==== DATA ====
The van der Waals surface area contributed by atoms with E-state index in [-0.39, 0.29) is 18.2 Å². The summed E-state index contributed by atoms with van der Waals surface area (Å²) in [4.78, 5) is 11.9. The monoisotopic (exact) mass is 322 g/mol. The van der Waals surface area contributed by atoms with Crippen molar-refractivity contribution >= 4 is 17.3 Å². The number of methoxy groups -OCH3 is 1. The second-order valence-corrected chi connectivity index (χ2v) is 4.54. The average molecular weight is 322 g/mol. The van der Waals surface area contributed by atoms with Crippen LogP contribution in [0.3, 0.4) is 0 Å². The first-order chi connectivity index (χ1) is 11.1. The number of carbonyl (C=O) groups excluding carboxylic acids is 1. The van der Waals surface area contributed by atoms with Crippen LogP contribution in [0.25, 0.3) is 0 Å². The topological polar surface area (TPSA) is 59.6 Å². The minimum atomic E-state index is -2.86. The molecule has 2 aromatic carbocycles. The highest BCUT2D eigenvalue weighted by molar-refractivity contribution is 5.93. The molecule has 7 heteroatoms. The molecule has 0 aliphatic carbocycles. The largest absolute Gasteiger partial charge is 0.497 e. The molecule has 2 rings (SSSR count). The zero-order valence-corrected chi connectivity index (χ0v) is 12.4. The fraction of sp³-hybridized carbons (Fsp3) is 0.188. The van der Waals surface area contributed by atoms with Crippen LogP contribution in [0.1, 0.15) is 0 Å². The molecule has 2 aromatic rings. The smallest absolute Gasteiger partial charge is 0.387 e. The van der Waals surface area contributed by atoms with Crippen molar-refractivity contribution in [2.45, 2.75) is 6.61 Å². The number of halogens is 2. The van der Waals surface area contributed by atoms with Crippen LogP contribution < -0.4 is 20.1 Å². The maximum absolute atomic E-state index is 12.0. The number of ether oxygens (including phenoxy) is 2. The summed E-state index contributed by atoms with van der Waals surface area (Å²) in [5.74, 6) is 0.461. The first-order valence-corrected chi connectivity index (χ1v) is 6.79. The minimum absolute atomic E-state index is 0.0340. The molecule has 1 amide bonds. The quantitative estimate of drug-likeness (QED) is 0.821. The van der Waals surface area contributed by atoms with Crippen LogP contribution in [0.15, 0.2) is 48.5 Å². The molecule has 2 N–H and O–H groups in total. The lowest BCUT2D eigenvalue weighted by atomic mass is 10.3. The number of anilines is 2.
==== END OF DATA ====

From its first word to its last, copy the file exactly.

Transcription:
The van der Waals surface area contributed by atoms with E-state index in [-0.39, 0.29) is 18.2 Å². The summed E-state index contributed by atoms with van der Waals surface area (Å²) in [4.78, 5) is 11.9. The monoisotopic (exact) mass is 322 g/mol. The van der Waals surface area contributed by atoms with Crippen molar-refractivity contribution >= 4 is 17.3 Å². The number of methoxy groups -OCH3 is 1. The second-order valence-corrected chi connectivity index (χ2v) is 4.54. The average molecular weight is 322 g/mol. The van der Waals surface area contributed by atoms with Crippen LogP contribution in [0.3, 0.4) is 0 Å². The first-order chi connectivity index (χ1) is 11.1. The number of carbonyl (C=O) groups excluding carboxylic acids is 1. The van der Waals surface area contributed by atoms with Crippen LogP contribution in [0.25, 0.3) is 0 Å². The topological polar surface area (TPSA) is 59.6 Å². The minimum atomic E-state index is -2.86. The molecule has 2 aromatic carbocycles. The highest BCUT2D eigenvalue weighted by molar-refractivity contribution is 5.93. The molecule has 7 heteroatoms. The molecule has 0 aliphatic carbocycles. The largest absolute Gasteiger partial charge is 0.497 e. The molecule has 2 rings (SSSR count). The zero-order valence-corrected chi connectivity index (χ0v) is 12.4. The fraction of sp³-hybridized carbons (Fsp3) is 0.188. The van der Waals surface area contributed by atoms with Crippen LogP contribution in [0.1, 0.15) is 0 Å². The molecule has 2 aromatic rings. The smallest absolute Gasteiger partial charge is 0.387 e. The van der Waals surface area contributed by atoms with Crippen molar-refractivity contribution in [2.45, 2.75) is 6.61 Å². The number of halogens is 2. The van der Waals surface area contributed by atoms with Crippen LogP contribution < -0.4 is 20.1 Å². The maximum absolute atomic E-state index is 12.0. The number of ether oxygens (including phenoxy) is 2. The summed E-state index contributed by atoms with van der Waals surface area (Å²) in [5.74, 6) is 0.461. The first-order valence-corrected chi connectivity index (χ1v) is 6.79. The minimum absolute atomic E-state index is 0.0340. The molecule has 1 amide bonds. The quantitative estimate of drug-likeness (QED) is 0.821. The van der Waals surface area contributed by atoms with Crippen LogP contribution in [0.15, 0.2) is 48.5 Å². The molecule has 2 N–H and O–H groups in total. The lowest BCUT2D eigenvalue weighted by atomic mass is 10.3. The number of anilines is 2.